SCOTLAND'S top civil servant last night sparked a cross-Border row after a video emerged of him deriding the Coalition's NHS reforms and calling their core idea "enormously risky".

Permanent Secretary Sir Peter Housden told Scottish NHS managers that Conservative Health Secretary Andrew Lansley "could not persuade anyone" that having GPs commission patient care in England instead of health trusts was what was needed to improve the health service.

The £180,000-a-year mandarin, who as a member of the UK civil service is supposed to be politically neutral, suggested Lansley lacked a clear "story" about why the controversial changes were needed, and had failed to identify what action to take.

Housden referred dismissively to GP commissioning, the central plank of the Lansley reforms, as "a solution to no known problem".

Contrary to David Cameron's pre-election promise not to impose top-down reorganisation, the NHS plan was "such a big set of reforms it can be seen on an inter-galactic basis," he joked.

The comments were made in a training seminar called Stands Scotland where it did?, a video of which was put online by the Scottish NHS.

In it, Housden said the Scottish Government had developed a seven-point test for new policies called "Changing the World", which asked if they had vision, a recognisable story, clear actions and other necessary qualities.

Applying the test to the Coalition's NHS reforms, he said Lansley "got a tick" for a vision of a world-class health service free at delivery.

But he went on: "Thereafter Mr Lansley got into a bit of trouble. Had he got, secondly, a story to enable people to recognise where the NHS south of the Border had been and where it was going?

"And thirdly, could they recognise a set of actions that would help move them forward? Now here we come to GP commissioning – a solution to no known problem.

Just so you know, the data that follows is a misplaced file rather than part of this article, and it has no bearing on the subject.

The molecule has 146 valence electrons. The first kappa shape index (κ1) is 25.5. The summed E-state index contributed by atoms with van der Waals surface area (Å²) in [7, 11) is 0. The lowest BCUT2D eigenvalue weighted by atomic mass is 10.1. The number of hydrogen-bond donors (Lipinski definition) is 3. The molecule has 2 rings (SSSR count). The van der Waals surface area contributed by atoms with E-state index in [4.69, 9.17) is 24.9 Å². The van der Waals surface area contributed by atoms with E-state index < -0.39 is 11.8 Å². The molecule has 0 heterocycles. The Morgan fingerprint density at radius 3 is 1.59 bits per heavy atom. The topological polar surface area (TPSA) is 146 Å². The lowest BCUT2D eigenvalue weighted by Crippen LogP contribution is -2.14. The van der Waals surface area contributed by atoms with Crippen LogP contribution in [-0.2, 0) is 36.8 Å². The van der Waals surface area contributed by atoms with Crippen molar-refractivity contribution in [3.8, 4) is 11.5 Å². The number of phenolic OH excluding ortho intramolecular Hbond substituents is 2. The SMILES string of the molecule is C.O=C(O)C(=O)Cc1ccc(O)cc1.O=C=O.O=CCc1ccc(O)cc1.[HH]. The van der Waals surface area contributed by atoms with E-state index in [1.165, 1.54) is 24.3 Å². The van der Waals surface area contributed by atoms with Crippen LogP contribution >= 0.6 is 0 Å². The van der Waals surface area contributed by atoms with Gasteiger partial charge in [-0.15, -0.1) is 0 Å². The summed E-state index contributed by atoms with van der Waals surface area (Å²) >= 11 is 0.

"Mr Lansley could not persuade anyone, actually, [that] the things that they perceived needed to happen in the NHS would be resolved by GP commissioning. People could see some of that argument, but to base a system on all of that seemed to be enormously risky."

The comments last night led to fresh criticism of Housden, who is already facing claims of "going native" for being too close to Alex Salmond. Last year, the Scottish leaders of the Labour, Liberal Democrat and Conservative parties complained to the UK Cabinet Secretary about Sir Peter's apparent enthusiasm for independence.

In his talk to NHS managers, Housden suggested people had voted SNP because they were ambitious for Scotland. He said: "I think the election result affirms a high level of ambition, a population that wants to see Scotland move forward."

Tory MSP Murdo Fraser said: "Senior civil servants should not be expressing views on party political matters north or south of the Border. Once again, Scotland's most senior civil servant is exposed for being far too cosy with Alex Salmond's separatist agenda."

But Scottish Labour leader Johann Lamont said: "I think on this issue Peter Housden has caught the mood of people not just in Scotland, but across the whole of the UK. The Tory reforms would be a disaster for the NHS."

A Scottish Government spokesman said: "A key part of Sir Peter's role as head of the Scottish Government civil service is to discuss important issues in public policy.

"On this occasion he was illustrating the Scottish Government's approach by contrasting it to the very different nature of NHS reform elsewhere in the UK."